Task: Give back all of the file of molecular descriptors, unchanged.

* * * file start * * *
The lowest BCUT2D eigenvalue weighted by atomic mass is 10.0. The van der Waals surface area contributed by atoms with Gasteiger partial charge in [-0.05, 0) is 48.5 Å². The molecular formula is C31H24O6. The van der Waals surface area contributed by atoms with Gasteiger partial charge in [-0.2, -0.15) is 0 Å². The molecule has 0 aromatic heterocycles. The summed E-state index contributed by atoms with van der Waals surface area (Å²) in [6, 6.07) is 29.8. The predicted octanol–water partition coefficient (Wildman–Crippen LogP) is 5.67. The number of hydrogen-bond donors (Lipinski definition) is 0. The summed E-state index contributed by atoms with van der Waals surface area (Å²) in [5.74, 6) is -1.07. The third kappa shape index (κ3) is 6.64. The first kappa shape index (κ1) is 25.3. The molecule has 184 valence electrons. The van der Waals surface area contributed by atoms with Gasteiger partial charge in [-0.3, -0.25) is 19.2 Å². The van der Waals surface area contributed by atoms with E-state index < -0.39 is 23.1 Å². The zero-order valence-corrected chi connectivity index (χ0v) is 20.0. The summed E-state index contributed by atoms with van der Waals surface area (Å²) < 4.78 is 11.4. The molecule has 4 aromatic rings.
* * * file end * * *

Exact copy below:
The lowest BCUT2D eigenvalue weighted by atomic mass is 10.0. The van der Waals surface area contributed by atoms with Gasteiger partial charge in [-0.05, 0) is 48.5 Å². The molecular formula is C31H24O6. The van der Waals surface area contributed by atoms with Gasteiger partial charge in [-0.2, -0.15) is 0 Å². The molecule has 0 aromatic heterocycles. The summed E-state index contributed by atoms with van der Waals surface area (Å²) in [6, 6.07) is 29.8. The predicted octanol–water partition coefficient (Wildman–Crippen LogP) is 5.67. The number of hydrogen-bond donors (Lipinski definition) is 0. The summed E-state index contributed by atoms with van der Waals surface area (Å²) in [5.74, 6) is -1.07. The third kappa shape index (κ3) is 6.64. The first kappa shape index (κ1) is 25.3. The molecule has 184 valence electrons. The van der Waals surface area contributed by atoms with Gasteiger partial charge in [-0.3, -0.25) is 19.2 Å². The van der Waals surface area contributed by atoms with E-state index < -0.39 is 23.1 Å². The zero-order valence-corrected chi connectivity index (χ0v) is 20.0. The summed E-state index contributed by atoms with van der Waals surface area (Å²) < 4.78 is 11.4. The molecule has 4 aromatic rings.